Eventually, the Guard was enlarged to a battalion and recruited soldiers from other film studios. They took time off weekly from film production to practice military drills. Additionally, during the war, DeMille volunteered for the Justice Department's Intelligence Office, investigating friends, neighbors, and others he came in contact with in connection with the Famous Players-Lasky. Although DeMille considered enlisting in World War I, he stayed in the United States and made films.

However, he did take a few months to set up a movie theater for the French front. Famous Players-Lasky donated the films. DeMille and Is Cecile de France a real actress? adopted in 1920 whom Adams had found in the orphanage over which she was the director. In 1922, the couple adopted Richard deMille. Consequently, Beatrice deMille introduced the Famous Players-Lasky towho DeMille had known Is Cecile de France a real actress? his time at the American Academy of Dramatic Arts, and he became DeMille's art director.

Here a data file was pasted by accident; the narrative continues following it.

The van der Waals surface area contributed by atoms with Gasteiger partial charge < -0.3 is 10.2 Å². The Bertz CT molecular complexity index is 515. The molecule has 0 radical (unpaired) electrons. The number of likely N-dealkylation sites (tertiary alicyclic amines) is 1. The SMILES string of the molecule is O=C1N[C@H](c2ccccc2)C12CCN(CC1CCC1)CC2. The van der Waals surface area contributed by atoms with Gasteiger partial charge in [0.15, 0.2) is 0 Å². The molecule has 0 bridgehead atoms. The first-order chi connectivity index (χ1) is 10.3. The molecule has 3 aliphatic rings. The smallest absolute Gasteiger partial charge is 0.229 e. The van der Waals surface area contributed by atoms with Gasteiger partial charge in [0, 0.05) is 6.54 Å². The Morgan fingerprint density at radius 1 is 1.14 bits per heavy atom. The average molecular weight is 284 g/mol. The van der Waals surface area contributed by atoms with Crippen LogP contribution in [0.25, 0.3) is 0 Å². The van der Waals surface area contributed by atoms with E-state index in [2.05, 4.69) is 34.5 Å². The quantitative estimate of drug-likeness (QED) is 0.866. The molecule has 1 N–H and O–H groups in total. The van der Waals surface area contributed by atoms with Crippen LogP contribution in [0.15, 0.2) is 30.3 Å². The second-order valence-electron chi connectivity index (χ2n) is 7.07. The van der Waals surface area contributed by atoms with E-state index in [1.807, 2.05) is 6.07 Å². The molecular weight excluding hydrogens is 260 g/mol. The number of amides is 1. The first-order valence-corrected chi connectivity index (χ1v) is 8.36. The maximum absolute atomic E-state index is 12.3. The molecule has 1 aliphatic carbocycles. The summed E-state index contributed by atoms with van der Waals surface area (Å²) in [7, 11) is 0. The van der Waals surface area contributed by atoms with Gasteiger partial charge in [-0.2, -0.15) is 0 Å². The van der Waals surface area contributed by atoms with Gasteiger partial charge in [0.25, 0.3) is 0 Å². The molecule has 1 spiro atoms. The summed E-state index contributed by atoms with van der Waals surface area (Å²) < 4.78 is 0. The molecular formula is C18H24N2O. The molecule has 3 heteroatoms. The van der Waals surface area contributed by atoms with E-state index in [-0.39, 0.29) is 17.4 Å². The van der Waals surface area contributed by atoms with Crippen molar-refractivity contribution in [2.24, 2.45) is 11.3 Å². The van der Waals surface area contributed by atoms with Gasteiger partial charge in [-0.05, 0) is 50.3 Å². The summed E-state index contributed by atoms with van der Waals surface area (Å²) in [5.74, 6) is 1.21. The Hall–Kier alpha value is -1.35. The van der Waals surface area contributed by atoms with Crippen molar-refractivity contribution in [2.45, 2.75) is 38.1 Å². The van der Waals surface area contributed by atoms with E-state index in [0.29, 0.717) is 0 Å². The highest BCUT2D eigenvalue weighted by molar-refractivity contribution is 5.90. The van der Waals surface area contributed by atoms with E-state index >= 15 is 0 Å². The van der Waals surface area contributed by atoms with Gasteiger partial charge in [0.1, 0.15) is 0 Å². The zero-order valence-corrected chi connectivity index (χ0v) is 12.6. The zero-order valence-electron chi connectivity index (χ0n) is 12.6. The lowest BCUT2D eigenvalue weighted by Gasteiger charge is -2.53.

William deMille reluctantly became a story editor. William deMille would later convert from theater to Hollywood and would spend the rest of his career as a film director. Throughout his career, DeMille would frequently remake his own films.

In his first instance, in 1917, he remade 1918only waiting four years from the 1914 original. Despite its quick turnaround, the film was fairly successful. However, DeMille's second remake at in 1931 would be a failure.

After five years and thirty hit films, DeMille became the American film industry's most successful director.